Spying by employers to their employees has increased drastically while employees are stuck working at home during COVID-19 pandemic. According to a new survey many companies are planning to permanently shift to work from home model to save cost. With this, approximately seventy-seven percent of workers would continue to work from home once the pandemic is over. The COVID-19 crisis has accelerated the global embrace of remote by at least 10 years so about tens of millions of people are suddenly remote.
Many of whom are doing this for the first time it’s a new experience for many employers too. For some people there’s a real fear of if you send all of your employees to work from home won’t they just watch Netflix play video games you know not get dressed and you’ll still be paying them. So, some employers are turning to productivity management software or other kinds of surveillance to attract their employees while they work from home.
As a result employee tracking software has seen a significant spike in recent months. The idea of being tracked at work isn’t anything new. They sign off a lot of our rights when they go to work for someone and you know it’s in that big pile of paper that you get on your first day. In many ways surveillance work goes back as far as work does.
Employers have an interest in trying to understand what people are doing when they’re paying for them to be at work. Anyone who works in IT (Information Technology) company can tell you that if you are in fact working in the employers place of business using employer-provided laptops and or other computer equipment and you are transmitting information across employer owned networks you are absolutely being monitored in surveil.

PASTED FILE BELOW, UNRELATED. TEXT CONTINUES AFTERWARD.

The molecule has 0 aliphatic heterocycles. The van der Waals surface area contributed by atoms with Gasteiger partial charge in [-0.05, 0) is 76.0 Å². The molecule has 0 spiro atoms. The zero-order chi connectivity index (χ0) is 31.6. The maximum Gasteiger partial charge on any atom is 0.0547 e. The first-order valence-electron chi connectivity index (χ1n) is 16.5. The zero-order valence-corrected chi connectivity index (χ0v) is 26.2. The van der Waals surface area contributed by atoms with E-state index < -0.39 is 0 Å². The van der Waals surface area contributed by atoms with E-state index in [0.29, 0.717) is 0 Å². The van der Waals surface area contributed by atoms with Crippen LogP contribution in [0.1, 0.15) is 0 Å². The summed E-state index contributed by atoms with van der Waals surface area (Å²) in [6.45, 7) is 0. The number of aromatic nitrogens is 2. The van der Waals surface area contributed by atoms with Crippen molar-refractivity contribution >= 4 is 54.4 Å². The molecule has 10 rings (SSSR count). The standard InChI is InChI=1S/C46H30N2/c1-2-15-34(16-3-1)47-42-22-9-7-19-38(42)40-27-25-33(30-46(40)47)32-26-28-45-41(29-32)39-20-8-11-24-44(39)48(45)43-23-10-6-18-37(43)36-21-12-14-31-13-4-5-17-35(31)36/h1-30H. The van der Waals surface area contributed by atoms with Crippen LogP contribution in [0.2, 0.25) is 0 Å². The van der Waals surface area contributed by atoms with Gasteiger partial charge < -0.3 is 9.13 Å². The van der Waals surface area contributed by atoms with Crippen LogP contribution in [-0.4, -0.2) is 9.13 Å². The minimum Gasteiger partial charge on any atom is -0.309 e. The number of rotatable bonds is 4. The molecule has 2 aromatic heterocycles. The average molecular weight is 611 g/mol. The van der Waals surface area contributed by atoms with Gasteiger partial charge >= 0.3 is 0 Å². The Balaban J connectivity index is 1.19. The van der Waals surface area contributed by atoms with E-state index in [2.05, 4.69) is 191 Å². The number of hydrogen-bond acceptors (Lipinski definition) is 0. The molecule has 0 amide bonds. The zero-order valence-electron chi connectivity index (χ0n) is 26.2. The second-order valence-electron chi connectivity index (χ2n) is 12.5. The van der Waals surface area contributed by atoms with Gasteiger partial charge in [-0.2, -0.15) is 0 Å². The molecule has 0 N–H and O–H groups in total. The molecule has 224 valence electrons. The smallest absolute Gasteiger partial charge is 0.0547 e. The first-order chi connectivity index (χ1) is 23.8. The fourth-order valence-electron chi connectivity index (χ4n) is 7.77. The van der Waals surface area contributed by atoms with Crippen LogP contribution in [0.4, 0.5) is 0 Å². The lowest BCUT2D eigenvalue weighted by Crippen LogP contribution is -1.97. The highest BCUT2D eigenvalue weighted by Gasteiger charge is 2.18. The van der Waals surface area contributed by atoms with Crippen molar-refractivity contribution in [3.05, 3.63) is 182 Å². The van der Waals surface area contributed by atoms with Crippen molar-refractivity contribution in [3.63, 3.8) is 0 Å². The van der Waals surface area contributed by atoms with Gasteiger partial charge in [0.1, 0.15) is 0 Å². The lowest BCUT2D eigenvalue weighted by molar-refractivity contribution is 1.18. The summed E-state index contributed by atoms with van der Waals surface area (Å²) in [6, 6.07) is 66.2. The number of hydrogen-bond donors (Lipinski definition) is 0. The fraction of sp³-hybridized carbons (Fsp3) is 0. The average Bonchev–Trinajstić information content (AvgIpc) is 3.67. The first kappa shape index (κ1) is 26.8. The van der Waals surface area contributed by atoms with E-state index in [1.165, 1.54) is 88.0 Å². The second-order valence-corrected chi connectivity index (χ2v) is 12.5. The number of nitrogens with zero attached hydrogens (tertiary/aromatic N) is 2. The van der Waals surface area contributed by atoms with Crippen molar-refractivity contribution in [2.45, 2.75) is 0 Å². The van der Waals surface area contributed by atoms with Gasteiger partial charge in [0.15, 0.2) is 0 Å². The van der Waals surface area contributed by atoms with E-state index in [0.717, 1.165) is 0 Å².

Many of these kind of monitoring processes have already been experimented on what people consider to be low skilled workers in the UK. For example it’s been very common to have biometric scanners for cleaners to know you know how long they’ve been in a room for and you know how quickly things have been done and so on.
There is a lot of these technologies have been introduced already and now they’re starting to kind of flow up the chain of the workforce and be used elsewhere and I think the shifts are working from home means that many of those forms of surveillance which perhaps we have taken for granted while we’re at work and now reaching into our homes.
Many companies that existed pre-pandemic have already developed software to track employees in a variety of ways. There’s proto score hub staff inter guard time dr. Tara mind very clock transparent business and many others proto score alone has seen a 600 percent uptick in interest from prospective customers since COVID 19.
Recently, CNBC’s Eric chemi spoke with its CEO, they take a number of data points beat a CRM tool that they’re currently using a phone system like a LAN edge and email system it could be G suite or Microsoft 365. They aggregate all those data points in a real-time proprietary dashboard that provides them a weighted score. They record and transcribe all your phone calls.
They use AI tools to massage that into a real-time store that you see as does your boss and the CEO and the VP of Sales and the chief revenue officer everyone is seeing the productivity. Every morning you come to your desk you have an email from them, you have your productivity score, your proto scores on the first line of the enum. Your score yesterday for hunter score was 74, your colleagues were 90 they’ve done more and it’s a tool that you could gauge yourself against your peers.